Ivan Nasidze, E. Y. S. Ling, D. Quinque, I. Dupanloup, R. Cordaux, S. Rychkov, O. Naumova, O. Zhukova, N. Sarraf-Zadegan, G. A. Naderi, S. Asgary, S. Sardas, D. D. Farhud, T. Sarkisian, C. Asadov, A. Kerimov, and Mark Stoneking. "Mitochondrial DNA and Y-Chromosome Variation in the Caucasus." Annals of Human Genetics 68 (2004): pages 205-221. This is a comprehensive collection of data on the peoples of the Caucasus Mountains region. Table 1 says that they studied the mtDNA of 57 Georgians and the Y-DNA of 77 Georgians. Table 2 indicates that they found 40 different mtDNA haplotypes among these Georgians, with haplotype diversity of 0.971. Table 3 lists Y-DNA haplogroups found in their samples; 31% of the Georgian men belong to Y-DNA haplogroup G*, followed by J2* at 21%, F* at 14%, R1* at 10%, R1a1* at 10%, I* at 4%, P* at 3%, K* at 3%, E* at 3%, and P1 at 1%. A relevant sentence from the study:
"The Georgian population from Kazbegi had a high frequency of haplogroup J2* (0.72) (Wells et al. 2001)."
Ivan Nasidze and Mark Stoneking. "Mitochondrial DNA variation and language replacements in the Caucasus." Proceedings of the Royal Society B: Biological Sciences 268(1472) (June 7, 2001): pages 1197-1206. 57 Georgians and members of 8 other populations from the Caucasus region were genetically tested for this study. 40 mtDNA haplotypes were found among the Georgians. These data carried over into the authors' paper "Mitochondrial DNA and Y-Chromosome Variation in the Caucasus" three years later.
Ivan Nasidze, Tamara Sarkisian, Azer Kerimov, and Mark Stoneking. "Testing hypotheses of language replacement in the Caucasus: evidence from the Y-chromosome." Human Genetics 112 (2003): pages 255-261. Y-DNA was sampled from 77 Georgian men along with members of many other Caucasus region peoples. Table 2 indicates that these Georgians possess 67 distinct haplotypes and their resulting haplotype diversity is 0.996.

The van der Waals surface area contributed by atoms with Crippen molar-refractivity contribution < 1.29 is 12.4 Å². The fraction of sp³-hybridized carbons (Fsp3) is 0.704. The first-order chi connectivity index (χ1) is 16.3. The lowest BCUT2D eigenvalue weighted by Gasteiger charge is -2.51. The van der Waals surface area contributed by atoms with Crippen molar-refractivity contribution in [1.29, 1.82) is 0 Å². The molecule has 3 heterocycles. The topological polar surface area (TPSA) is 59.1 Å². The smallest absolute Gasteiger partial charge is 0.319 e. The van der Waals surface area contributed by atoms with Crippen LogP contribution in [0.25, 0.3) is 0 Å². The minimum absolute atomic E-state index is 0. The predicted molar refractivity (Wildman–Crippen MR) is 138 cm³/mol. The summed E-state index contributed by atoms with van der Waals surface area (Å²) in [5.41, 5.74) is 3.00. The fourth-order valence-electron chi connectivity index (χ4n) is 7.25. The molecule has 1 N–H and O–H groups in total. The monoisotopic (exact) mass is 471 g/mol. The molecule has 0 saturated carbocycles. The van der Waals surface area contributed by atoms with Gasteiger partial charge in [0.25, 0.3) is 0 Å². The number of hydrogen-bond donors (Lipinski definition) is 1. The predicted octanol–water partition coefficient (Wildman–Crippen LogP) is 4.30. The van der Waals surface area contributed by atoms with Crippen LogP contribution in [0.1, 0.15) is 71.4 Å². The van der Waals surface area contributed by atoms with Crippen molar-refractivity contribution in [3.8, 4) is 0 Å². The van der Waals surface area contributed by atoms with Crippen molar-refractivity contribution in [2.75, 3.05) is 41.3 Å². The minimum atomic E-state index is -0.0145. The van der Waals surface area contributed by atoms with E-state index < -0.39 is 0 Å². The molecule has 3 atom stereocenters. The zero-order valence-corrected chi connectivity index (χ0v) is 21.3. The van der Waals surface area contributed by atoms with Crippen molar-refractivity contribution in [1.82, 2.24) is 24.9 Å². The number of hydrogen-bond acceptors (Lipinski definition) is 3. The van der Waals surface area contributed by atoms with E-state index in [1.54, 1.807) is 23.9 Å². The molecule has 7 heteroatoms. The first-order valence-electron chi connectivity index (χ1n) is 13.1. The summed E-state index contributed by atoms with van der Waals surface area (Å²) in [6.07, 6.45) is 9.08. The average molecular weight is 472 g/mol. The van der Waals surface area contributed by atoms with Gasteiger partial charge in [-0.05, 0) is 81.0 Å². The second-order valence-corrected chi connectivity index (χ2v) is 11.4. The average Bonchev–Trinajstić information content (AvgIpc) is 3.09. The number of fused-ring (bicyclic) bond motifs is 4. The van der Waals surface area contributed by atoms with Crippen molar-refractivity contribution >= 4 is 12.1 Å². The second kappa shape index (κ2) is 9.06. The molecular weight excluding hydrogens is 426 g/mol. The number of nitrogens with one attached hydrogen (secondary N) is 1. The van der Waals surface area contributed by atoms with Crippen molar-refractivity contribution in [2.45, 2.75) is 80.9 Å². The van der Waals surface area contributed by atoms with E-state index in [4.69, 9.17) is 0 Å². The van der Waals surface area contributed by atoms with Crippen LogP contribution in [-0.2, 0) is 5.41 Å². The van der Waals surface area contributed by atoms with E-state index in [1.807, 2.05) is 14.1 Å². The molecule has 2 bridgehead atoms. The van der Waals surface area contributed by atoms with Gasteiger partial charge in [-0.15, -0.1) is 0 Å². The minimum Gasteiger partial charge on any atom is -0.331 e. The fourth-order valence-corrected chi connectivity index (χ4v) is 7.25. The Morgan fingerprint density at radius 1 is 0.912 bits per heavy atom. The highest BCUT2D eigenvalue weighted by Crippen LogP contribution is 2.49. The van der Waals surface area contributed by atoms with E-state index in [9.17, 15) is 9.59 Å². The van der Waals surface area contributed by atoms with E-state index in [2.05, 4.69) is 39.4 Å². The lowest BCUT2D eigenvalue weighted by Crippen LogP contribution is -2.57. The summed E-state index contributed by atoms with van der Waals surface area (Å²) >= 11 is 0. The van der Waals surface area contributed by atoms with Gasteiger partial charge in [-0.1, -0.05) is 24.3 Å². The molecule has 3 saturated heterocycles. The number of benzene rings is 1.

David Tarkhnishvili, Alexander Gavashelishvili, Marine Murtskhvaladze, Mariam Gabelaia, and Gigi Tevzadze. "Human paternal lineages, languages, and environment in the Caucasus." Human Biology 86:2 (May 2014): pages 113-130. 224 ethnic Georgian men had 23 of their Y-chromosome STR (short tandem-repeat) markers examined and, in combination with their surnames and regions of origin and DNA haplogroup data from other Caucasian ethnic groups, the researchers successfully "assigned them [the haplogroups] to their geographic places of origin." The Y-DNA haplogroup G2 was found to be associated strongly with the Kartvelian language family. Other ethnolinguistic associations identified by the authors: the haplogroup R1a is Scytho-Sarmatian and found among Kypchak Turkic speakers, R1b is Indo-European and especially common in Armenia and southern Georgia, and J2 is Hurro-Urartian.